As India embarks on the journey to be a USD 5 trillion economy by 2024 (from USD 2.8 trillion in 2018), we need to think through how we drive the double-digit growth that this will require. It is not just about the growth rate, but also the quality of the growth that will be important. Let us examine a few basic issues:
As part of the economic policy, the focus must be on identifying the problems we intend to solve. While the West is focused on solving problems for convenience/cost, given their small population base, India needs to focus on creating employment and managing scarce resources such as land, water and energy needs. Primarily the focus must be on employment generation and creating a large manufacturing base.
In the West the “use and throw” business models for most goods, such as plastics, furniture, clothing, packaging material works because of low population densities and because the developed countries have an ecosystem in place for collection and reuse of the thrown away products. In India, we moved from recyclable bags (jute, cloth, paper) to plastics w/o the ecosystem to collect and reprocess the plastics. Many of these “use & throw” products we are adopting fast due to discounted pricing by players funded well (and hence selling below cost) are creating ecosystems that are generating waste which is harmful, both to the society and to the environment.
The business models that India needs must promote employment, reduce waste and encourage recycling waste/products. India has the 2nd largest population in the working age (15-64 years) in the world and will soon overtake China to have the largest working population in the next 10 years. 25 million Indians every year are getting to working age and we will need at least 15 million new jobs every year to accommodate this number (after moving the voluntary non- participants which is about 40% of the population).
The Indian start-ups ecosystem is generally inspired by the developed world where such start ups have created huge valuations. We need to consider whether the problems the start ups in India are trying to solve pertain to the burning issues that India is facing. For example, Uber/Ola, no doubt have eased travel, especially in cities where our taxi/auto systems were not efficient. However, the real need for Indian cities is the investment in large scale and efficient public transport like the metro rails.
The West is focussed on automation because of high manpower costs. In India, manpower costs are comparatively lower and the unemployment rate is very high. Hence, automation does not have the same salience in India as it does in the West and India must hence look into “people based services” which can be very economical. For example, the local ‘kirana’ did household delivery w/o charge well before the e- Grocers came! As the Indian economy gets increasingly digitalised, the focus of the same needs to be on improving productivity and efficiency, and not necessary to replace humans from the workforce. No large economy, especially with a large population, can grow without a large industrial/manufacturing sector. For example, in China, industry contributes to 40% of the nations GDP. In India, industries contribution to GDP is below 30%. In the developed world, US, Germany and Japan continue to lead as they still have a very large share of manufacturing unlike France/UK/Italy that systematically moved to services and slowly killed their manufacturing base. India thus needs to increase its manufacturing base.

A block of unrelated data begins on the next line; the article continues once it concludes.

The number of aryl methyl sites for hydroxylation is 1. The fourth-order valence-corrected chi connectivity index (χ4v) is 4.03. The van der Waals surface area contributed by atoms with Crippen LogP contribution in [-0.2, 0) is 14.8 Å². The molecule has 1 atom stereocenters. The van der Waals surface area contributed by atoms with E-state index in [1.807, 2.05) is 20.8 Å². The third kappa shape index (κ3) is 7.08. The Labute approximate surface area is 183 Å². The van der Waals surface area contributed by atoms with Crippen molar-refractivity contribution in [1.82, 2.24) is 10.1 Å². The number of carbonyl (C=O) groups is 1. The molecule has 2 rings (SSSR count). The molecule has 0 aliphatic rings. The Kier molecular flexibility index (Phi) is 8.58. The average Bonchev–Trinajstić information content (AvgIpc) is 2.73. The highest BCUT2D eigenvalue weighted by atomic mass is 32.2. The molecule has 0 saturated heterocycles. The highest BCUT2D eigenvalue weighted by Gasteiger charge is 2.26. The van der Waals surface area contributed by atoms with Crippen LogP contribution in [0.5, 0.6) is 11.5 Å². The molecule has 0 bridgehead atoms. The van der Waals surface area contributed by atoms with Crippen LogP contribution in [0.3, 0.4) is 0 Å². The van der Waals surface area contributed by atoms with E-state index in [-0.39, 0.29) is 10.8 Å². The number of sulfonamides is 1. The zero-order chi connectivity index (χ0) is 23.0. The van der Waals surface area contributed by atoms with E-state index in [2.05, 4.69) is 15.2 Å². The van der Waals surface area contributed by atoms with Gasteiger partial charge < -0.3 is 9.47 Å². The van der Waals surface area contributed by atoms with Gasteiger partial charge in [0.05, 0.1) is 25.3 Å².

We need business models that inherently lead to higher employment, to ensure equitable distribution of wealth in the long run. It is in this context that the debate for self-driven cars vs. human-driven cars must be viewed. We need policies and interventions that are suited for the needs of the Indian people. The challenges are indeed immense, but only if we look at the situation in its totality, will we be able to move in the right direction. This is not to decry automation or advancements in technology which too is essential and must move alongside in certain specified spheres. But we must not lose sight of what sort of society we wish to be. Some aspects which need consideration are:
•How do we make handicrafts competitive versus industrialised plastics/synthetics?
•How do we systematically encourage businesses and models that create more jobs even as we push for productivity within those jobs?
•Do we import business models (as start-up ideas) that solve for problems of the West and that are valued highly in West, or do we encourage business models that solve for the problems we face, solve them in a manner that plays to our strengths and see how some of these can be exported to the West (as with our scale we can make them economical)? As an example, for health, is yoga & herbal ingredient based industry more economical and efficient to create than the Western high-end gyms & Pharma industry based industry? Or is a recyclable clothing/furniture industry better than the “use and throw” western model? Or, for interaction/engagement (receptionists, hotel staff, etc), is a human based model more suited for India or “Alexa/Siri” based digital model?
Ultimately, for the Indian condition, we need Indian solutions. Let us look at what we need, rather than ape the West in our search for solutions.